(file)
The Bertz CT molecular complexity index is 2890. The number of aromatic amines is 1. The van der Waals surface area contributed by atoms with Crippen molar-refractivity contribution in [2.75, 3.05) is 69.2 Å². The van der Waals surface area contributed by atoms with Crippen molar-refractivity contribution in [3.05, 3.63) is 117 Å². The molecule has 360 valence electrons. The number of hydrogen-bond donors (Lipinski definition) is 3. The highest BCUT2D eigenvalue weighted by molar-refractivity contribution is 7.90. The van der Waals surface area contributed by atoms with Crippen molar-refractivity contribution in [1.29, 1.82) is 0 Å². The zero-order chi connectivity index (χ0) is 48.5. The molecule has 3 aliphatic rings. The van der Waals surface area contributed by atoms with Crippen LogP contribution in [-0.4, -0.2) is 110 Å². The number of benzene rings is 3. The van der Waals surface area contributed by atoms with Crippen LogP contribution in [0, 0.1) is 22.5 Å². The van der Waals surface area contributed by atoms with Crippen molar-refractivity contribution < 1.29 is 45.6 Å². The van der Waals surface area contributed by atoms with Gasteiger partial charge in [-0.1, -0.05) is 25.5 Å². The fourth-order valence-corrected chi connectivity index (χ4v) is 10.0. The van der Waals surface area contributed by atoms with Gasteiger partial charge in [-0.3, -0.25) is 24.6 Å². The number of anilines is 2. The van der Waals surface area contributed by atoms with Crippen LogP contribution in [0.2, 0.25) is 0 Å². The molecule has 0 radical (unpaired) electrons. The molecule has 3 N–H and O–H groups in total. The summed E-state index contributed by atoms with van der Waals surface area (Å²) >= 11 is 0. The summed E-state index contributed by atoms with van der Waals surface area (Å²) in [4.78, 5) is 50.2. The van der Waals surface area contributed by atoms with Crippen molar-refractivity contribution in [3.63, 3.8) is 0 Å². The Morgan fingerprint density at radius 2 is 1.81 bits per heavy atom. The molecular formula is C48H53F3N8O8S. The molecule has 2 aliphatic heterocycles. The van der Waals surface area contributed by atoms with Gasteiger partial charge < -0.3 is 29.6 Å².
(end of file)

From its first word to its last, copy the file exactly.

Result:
The Bertz CT molecular complexity index is 2890. The number of aromatic amines is 1. The van der Waals surface area contributed by atoms with Crippen molar-refractivity contribution in [2.75, 3.05) is 69.2 Å². The van der Waals surface area contributed by atoms with Crippen molar-refractivity contribution in [3.05, 3.63) is 117 Å². The molecule has 360 valence electrons. The number of hydrogen-bond donors (Lipinski definition) is 3. The highest BCUT2D eigenvalue weighted by molar-refractivity contribution is 7.90. The van der Waals surface area contributed by atoms with Crippen molar-refractivity contribution in [1.29, 1.82) is 0 Å². The zero-order chi connectivity index (χ0) is 48.5. The molecule has 3 aliphatic rings. The van der Waals surface area contributed by atoms with Crippen LogP contribution in [-0.4, -0.2) is 110 Å². The number of benzene rings is 3. The van der Waals surface area contributed by atoms with Crippen LogP contribution in [0, 0.1) is 22.5 Å². The van der Waals surface area contributed by atoms with Crippen molar-refractivity contribution < 1.29 is 45.6 Å². The van der Waals surface area contributed by atoms with Gasteiger partial charge in [-0.1, -0.05) is 25.5 Å². The fourth-order valence-corrected chi connectivity index (χ4v) is 10.0. The van der Waals surface area contributed by atoms with Gasteiger partial charge in [-0.3, -0.25) is 24.6 Å². The number of anilines is 2. The van der Waals surface area contributed by atoms with Crippen LogP contribution in [0.2, 0.25) is 0 Å². The molecule has 0 radical (unpaired) electrons. The molecule has 3 N–H and O–H groups in total. The summed E-state index contributed by atoms with van der Waals surface area (Å²) >= 11 is 0. The summed E-state index contributed by atoms with van der Waals surface area (Å²) in [4.78, 5) is 50.2. The van der Waals surface area contributed by atoms with Crippen molar-refractivity contribution in [3.63, 3.8) is 0 Å². The Morgan fingerprint density at radius 2 is 1.81 bits per heavy atom. The molecular formula is C48H53F3N8O8S. The molecule has 2 aliphatic heterocycles. The van der Waals surface area contributed by atoms with Gasteiger partial charge < -0.3 is 29.6 Å².